Combustion by Denise A Agnew

Posted by Mrs Giggles on August 31, 2009 in 3 Oogies, Book Reviews, Genre: Contemporary

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Combustion by Denise A Agnew
Combustion by Denise A Agnew

Liquid Silver Books, $6.10, ISBN 978-1-59578-550-3
Contemporary Romance, 2009


Denise A Agnew is an author who is still new to me despite the fact that she had been writing for some time now, but those books of hers that I have read are pretty good. They are well-paced, featuring likable and capable characters and showing a nice balance of romance and suspense. Combustion shows many of these traits, but it falters considerably in one aspect: pacing.

First, the story. Our smoke jumper heroine Autumn MacAllister returns to her hometown of Clifton, Montana to get some R&R after a brush with death in her last assignment. It isn’t long before she is reunited with Jack Dillon, a man from her past. The former chubby kid has since grown up and become a hunky firefighter that starts fires, figurative speaking, as much as he puts out fires for a living. As they reconnect, Autumn’s presence also causes old wounds and even enmities to be rekindled. I’m sure you know how small town folks can be – they have long memories and everyone has a secret or two.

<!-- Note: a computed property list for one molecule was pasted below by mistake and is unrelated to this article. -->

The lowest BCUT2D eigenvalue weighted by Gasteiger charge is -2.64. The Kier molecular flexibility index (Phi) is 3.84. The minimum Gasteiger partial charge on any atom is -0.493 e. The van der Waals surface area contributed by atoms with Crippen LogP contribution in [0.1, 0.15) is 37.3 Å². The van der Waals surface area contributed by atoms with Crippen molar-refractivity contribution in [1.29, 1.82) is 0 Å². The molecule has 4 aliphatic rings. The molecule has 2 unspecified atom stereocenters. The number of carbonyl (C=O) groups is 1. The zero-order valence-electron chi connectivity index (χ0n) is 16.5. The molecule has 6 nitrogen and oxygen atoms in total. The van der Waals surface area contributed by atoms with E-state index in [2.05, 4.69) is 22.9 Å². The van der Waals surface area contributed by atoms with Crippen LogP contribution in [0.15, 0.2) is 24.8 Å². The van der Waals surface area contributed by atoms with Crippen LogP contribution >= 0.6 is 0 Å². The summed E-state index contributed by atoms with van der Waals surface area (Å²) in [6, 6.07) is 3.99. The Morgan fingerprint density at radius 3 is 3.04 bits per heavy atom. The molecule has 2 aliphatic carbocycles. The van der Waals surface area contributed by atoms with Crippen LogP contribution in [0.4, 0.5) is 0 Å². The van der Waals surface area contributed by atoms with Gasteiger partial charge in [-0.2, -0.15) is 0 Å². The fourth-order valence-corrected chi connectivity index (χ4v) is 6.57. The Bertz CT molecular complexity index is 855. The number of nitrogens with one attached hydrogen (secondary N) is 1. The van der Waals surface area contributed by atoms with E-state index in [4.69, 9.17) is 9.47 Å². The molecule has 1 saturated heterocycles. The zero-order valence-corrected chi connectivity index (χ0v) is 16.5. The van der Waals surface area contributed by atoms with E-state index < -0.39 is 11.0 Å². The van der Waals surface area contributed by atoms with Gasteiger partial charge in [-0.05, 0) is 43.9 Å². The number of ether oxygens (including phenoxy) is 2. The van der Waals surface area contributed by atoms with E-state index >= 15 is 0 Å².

Autumn and Jack have some issues (of course), but they are generally likable people who don’t wallow too much in self pity. They show good chemistry and it is easy to believe that they are good friends as well as lovers. The suspense plot is nothing unusual, but it’s a decent one and provides some decent external conflicts to move the story along.

It is the pacing that I have some issues with. There are flashback scenes here, scenes that I feel don’t really serve to advance the story and only serve to slow things down. This is a pretty long story, but for a long time, especially during the middle parts of the story, I can’t help feeling that there are too many scenes that seem to be nothing more than filler. Secondary characters show up only to exit the stage shortly after, the main characters seem to take their time to do anything, and the story starts to meander. The story loses much of its initial momentum due to these scenes.

Combustion is a decent read with many good things about it for me to appreciate, but it is also one that is too easily put down.

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